Twin-sibling differences in parental reports of ADHD, speech, reading and behaviour problems

F. Levy*, D. Hay, M. McLaughlin, C. Wood, I. Waldman

*Corresponding author for this work

Research output: Contribution to journalArticlepeer-review

134 Citations (Scopus)


Differences between twins and siblings in behaviour problems were investigated in a nonselected sample of 1938 families with children aged 4-12 years. Families were sent a questionnaire based on DSM-III-R criteria for Attention Deficit Hyperactivity Disorder (ADHD), Oppositional Defiant Disorder (ODD), Conduct Disorder (CD) and Separation Anxiety (SA), which was validated by formal clinical interview. The questionnaire also included measures of speech and reading problems. There were significant differences between twins and siblings for ADHD symptoms, but not for symptoms of ODD, CD or SA. Twins and siblings differed significantly for gestational age, birth weight, speech and reading problems. While there was little evidence for birth weight or gestational age contributing to the difference in ADHD symptoms, there was a strong association between ADHD symptoms and speech and reading problems.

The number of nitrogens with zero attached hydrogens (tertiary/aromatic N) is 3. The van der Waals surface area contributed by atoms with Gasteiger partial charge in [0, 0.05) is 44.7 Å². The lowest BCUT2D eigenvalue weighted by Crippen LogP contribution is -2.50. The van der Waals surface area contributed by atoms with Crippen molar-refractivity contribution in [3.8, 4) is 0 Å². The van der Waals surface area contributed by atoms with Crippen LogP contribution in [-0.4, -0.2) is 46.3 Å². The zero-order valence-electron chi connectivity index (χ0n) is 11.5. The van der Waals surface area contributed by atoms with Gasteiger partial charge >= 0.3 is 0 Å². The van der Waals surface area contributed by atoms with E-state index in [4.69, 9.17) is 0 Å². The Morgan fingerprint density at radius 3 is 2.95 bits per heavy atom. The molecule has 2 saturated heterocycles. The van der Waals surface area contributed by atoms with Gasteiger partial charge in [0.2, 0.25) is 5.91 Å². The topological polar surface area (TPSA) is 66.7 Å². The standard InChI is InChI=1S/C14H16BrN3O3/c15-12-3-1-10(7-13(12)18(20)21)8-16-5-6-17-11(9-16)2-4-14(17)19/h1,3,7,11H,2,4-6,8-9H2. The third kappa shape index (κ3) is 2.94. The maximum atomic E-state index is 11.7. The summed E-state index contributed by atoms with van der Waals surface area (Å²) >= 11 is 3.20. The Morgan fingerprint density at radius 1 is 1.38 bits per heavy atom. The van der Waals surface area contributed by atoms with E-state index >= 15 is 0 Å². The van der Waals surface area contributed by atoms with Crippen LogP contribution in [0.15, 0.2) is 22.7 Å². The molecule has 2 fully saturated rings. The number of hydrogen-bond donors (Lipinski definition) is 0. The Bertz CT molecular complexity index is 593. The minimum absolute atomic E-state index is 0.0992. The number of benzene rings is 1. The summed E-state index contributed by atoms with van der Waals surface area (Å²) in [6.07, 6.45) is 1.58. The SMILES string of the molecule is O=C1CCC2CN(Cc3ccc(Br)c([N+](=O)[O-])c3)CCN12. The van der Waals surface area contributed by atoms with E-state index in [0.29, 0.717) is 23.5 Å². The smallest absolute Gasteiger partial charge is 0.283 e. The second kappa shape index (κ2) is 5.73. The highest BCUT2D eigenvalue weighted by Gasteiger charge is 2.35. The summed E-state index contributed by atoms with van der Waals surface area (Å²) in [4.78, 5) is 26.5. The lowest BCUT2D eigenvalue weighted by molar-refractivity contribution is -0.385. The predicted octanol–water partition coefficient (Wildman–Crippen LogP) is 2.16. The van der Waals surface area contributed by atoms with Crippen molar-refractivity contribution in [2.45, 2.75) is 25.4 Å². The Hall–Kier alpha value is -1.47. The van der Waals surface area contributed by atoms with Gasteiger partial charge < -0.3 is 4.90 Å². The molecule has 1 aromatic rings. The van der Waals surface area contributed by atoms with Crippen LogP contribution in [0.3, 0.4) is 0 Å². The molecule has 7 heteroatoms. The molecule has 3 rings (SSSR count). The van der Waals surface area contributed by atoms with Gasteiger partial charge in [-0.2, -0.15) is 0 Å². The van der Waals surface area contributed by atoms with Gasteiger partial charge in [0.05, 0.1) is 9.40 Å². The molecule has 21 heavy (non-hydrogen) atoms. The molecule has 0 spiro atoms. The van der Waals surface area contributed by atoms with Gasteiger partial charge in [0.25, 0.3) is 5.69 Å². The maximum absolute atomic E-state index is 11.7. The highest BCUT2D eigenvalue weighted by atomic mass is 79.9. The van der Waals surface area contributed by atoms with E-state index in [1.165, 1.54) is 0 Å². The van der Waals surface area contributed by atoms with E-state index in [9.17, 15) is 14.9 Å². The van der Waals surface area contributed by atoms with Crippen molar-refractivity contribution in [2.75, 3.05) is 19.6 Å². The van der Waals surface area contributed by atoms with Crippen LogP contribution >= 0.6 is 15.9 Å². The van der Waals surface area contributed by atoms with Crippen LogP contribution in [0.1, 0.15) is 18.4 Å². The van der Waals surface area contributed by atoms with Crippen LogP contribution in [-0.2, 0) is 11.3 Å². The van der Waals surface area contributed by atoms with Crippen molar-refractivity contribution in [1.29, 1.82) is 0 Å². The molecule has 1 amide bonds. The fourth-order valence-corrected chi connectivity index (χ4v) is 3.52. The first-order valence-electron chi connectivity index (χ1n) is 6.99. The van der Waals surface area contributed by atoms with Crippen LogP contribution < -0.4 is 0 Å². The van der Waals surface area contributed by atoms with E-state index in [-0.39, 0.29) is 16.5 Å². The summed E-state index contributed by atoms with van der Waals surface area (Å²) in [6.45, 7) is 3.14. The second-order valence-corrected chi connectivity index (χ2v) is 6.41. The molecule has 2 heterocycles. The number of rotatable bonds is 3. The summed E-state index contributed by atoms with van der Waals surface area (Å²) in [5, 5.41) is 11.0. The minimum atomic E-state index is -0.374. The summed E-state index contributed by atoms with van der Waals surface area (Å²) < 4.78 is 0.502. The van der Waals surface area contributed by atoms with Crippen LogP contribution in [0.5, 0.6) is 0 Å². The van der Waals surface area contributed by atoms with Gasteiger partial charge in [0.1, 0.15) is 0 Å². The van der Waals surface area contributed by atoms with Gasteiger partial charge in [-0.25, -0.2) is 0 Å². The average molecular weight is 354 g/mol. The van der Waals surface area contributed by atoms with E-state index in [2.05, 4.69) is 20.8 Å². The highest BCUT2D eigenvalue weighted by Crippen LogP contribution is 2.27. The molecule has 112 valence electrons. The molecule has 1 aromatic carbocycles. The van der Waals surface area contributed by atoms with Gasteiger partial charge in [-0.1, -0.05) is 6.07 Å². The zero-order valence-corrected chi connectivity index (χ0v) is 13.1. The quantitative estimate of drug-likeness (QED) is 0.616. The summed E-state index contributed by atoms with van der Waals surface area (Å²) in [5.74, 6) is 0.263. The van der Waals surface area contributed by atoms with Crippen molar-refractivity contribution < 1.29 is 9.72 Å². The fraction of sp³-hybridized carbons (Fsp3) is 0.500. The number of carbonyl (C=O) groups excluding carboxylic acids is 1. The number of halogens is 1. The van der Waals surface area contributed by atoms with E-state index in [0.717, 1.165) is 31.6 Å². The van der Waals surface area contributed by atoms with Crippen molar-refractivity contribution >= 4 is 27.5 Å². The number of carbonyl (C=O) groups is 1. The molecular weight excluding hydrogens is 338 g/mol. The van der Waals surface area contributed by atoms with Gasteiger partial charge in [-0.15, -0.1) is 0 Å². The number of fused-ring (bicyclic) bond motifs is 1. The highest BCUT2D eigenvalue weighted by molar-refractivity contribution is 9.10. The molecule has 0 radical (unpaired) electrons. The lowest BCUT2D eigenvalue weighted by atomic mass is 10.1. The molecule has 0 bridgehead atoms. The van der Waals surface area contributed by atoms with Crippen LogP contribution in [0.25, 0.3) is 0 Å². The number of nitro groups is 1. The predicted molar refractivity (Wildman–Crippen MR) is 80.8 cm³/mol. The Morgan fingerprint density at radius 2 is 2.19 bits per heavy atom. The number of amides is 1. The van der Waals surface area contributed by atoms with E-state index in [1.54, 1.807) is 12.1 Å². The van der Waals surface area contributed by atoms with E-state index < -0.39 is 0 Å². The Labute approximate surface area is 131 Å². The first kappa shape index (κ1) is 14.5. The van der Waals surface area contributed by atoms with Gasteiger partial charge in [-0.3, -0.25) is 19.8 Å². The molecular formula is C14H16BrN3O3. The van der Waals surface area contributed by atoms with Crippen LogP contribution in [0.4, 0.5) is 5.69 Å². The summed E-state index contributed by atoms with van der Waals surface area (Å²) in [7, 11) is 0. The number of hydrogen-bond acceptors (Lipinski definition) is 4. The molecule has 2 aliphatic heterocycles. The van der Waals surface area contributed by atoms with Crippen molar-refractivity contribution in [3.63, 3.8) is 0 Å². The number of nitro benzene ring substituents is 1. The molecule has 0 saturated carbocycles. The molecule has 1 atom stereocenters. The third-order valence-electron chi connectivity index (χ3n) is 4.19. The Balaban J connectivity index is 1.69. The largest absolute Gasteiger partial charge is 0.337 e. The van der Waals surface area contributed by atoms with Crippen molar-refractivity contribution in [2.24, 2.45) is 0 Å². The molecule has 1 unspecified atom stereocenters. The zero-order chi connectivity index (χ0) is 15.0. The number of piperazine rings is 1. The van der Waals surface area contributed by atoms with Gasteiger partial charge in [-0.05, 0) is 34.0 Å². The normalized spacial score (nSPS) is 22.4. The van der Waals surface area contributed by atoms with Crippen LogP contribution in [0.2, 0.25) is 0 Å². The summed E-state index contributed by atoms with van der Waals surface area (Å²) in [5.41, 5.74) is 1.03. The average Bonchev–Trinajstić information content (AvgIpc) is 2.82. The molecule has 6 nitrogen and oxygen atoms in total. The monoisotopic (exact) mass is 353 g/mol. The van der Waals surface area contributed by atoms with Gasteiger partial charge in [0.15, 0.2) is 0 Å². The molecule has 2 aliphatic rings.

Original languageEnglish
Pages (from-to)569-578
Number of pages10
JournalJournal of Child Psychology and Psychiatry and Allied Disciplines
Issue number5
Publication statusPublished - 1996
Externally publishedYes


  • ADHD
  • Behaviour problems
  • Reading
  • Speech
  • Twins


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